Archive for March, 2010

Apple Seeks to Make TV Cheaper

Tuesday, March 30th, 2010

apple-ipadOne of the many possible applications of the iPad is as a portable mini-TV, but the expense of buying a TV show via iTunes has proved prohibitive for many people.

After all, it costs essentially the same amount of money to buy a full season of a show in high-definition on iTunes as it would to purchase the same season on DVD – which can then be watched on a full-screen TV.

If Apple wants people to consider watching TV off their big screens and onto a screen as small as the iPad or even the iPod or iPhone, it needs to eliminate the pricing problem. Rumor is it’s in talks to do just that.

Apple is attempting to reduce the price of TV shows to 99 cents apiece, which is one-third of the current price for an episode of a high-definition show at $2.99. The new pricing has by no means been finalized, and there are even whispers that networks have pulled out of the talks entirely, but insiders are saying Apple is still pushing hard to get their new price point.

If Apple does, it may be able to make the iPad into a reasonable alternative to a big-screen TV – sure, it’s not as big, but for the price, it’s still high-def, and it’s still all the shows people want to see.

Is Twitter Really Worth $1,000,000,000?

Tuesday, March 9th, 2010

Twitter CEO Evan Williams recently confirmed that the website has received new funding of $100 million, which added to the microblogging site’s previous funding makes for a $1 billion valuation for the microblogging service. Among the investors are Spark Capital, Benchmark Capital, Institutional Venture Partners (all of whom doubled their original investment), T. Rowe Price and Insight Venture Partners.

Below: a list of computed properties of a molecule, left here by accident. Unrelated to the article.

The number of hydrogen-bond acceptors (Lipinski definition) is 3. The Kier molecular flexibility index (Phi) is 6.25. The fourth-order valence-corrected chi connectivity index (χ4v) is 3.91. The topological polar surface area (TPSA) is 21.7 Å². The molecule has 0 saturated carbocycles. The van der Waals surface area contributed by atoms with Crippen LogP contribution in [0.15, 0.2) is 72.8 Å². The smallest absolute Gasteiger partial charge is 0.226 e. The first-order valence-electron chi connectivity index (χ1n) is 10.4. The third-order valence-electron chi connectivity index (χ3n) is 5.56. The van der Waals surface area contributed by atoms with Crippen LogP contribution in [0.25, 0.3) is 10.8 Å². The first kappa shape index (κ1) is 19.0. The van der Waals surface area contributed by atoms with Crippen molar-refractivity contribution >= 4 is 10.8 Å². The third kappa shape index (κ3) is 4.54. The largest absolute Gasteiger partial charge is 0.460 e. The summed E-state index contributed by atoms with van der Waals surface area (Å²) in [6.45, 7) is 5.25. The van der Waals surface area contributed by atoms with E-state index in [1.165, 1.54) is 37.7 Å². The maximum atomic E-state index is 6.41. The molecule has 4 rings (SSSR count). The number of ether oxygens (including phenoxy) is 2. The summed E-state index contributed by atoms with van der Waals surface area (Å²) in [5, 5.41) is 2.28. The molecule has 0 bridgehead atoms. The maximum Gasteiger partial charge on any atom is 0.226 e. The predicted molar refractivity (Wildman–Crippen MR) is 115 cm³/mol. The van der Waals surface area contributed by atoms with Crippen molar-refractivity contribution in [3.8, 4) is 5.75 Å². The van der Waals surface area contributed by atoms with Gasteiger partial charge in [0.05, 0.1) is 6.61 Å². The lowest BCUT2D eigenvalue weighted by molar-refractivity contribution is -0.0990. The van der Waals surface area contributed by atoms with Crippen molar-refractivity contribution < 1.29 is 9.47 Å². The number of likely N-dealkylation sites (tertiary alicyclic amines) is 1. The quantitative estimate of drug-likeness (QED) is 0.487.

This may seem surprising to many who questioned Twitter’s ability to make money at all with its free social media service, especially considering that to date, Twitter has yet to earn a dime. Is it realistic to think these investors are going to see real advertising money in the future?

It’s still hard to say. There’s no current online advertising model that seems applicable to a distributed service like Twitter. Twitter has proven invaluable to marketers who use it to connect with their customer base, but so far it’s yet to bring Twitter itself anything of value except its enthusiastic investors.

Ideas for how to use Twitter as a revenue-generating company vary from running keyword ads next to tweets as Google does for its searches and for blog content. However, so far there are no plans to put ads on Twitter until 2010.

Though Twitter has yet to make money for itself, this hasn’t stopped other companies from thinking they have something here. So far Twitter has turned down acquisition bids from Facebook, Google and Microsoft. Thus far, Twitter seems to be sitting on a gold mine that no one knows how to drill.